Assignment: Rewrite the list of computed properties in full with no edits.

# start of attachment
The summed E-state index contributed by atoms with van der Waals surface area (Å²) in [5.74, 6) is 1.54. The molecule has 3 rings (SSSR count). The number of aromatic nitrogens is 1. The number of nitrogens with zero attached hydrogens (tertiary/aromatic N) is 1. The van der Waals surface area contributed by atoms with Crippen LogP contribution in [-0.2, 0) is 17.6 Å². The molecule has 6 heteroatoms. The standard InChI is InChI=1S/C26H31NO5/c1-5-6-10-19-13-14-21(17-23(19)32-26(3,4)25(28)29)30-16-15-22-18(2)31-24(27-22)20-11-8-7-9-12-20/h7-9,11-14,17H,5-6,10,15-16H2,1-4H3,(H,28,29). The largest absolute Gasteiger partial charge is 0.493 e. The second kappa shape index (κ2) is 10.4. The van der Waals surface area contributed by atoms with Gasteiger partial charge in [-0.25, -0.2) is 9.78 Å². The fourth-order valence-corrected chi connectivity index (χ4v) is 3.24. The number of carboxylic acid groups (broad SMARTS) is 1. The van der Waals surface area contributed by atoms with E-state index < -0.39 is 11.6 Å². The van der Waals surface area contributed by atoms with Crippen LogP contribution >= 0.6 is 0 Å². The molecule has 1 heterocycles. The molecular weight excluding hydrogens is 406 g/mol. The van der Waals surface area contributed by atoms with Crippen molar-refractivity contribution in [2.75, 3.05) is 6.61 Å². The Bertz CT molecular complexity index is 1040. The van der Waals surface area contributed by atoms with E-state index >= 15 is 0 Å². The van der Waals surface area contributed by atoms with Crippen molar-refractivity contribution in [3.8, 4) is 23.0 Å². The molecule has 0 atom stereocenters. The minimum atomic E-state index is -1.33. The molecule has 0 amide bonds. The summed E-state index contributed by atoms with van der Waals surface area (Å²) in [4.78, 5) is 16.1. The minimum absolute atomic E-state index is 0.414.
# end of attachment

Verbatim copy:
The summed E-state index contributed by atoms with van der Waals surface area (Å²) in [5.74, 6) is 1.54. The molecule has 3 rings (SSSR count). The number of aromatic nitrogens is 1. The number of nitrogens with zero attached hydrogens (tertiary/aromatic N) is 1. The van der Waals surface area contributed by atoms with Crippen LogP contribution in [-0.2, 0) is 17.6 Å². The molecule has 6 heteroatoms. The standard InChI is InChI=1S/C26H31NO5/c1-5-6-10-19-13-14-21(17-23(19)32-26(3,4)25(28)29)30-16-15-22-18(2)31-24(27-22)20-11-8-7-9-12-20/h7-9,11-14,17H,5-6,10,15-16H2,1-4H3,(H,28,29). The largest absolute Gasteiger partial charge is 0.493 e. The second kappa shape index (κ2) is 10.4. The van der Waals surface area contributed by atoms with Gasteiger partial charge in [-0.25, -0.2) is 9.78 Å². The fourth-order valence-corrected chi connectivity index (χ4v) is 3.24. The number of carboxylic acid groups (broad SMARTS) is 1. The van der Waals surface area contributed by atoms with E-state index < -0.39 is 11.6 Å². The van der Waals surface area contributed by atoms with Crippen LogP contribution >= 0.6 is 0 Å². The molecule has 1 heterocycles. The molecular weight excluding hydrogens is 406 g/mol. The van der Waals surface area contributed by atoms with Crippen molar-refractivity contribution in [2.75, 3.05) is 6.61 Å². The Bertz CT molecular complexity index is 1040. The van der Waals surface area contributed by atoms with E-state index >= 15 is 0 Å². The van der Waals surface area contributed by atoms with Crippen molar-refractivity contribution in [3.8, 4) is 23.0 Å². The molecule has 0 atom stereocenters. The minimum atomic E-state index is -1.33. The molecule has 0 amide bonds. The summed E-state index contributed by atoms with van der Waals surface area (Å²) in [4.78, 5) is 16.1. The minimum absolute atomic E-state index is 0.414.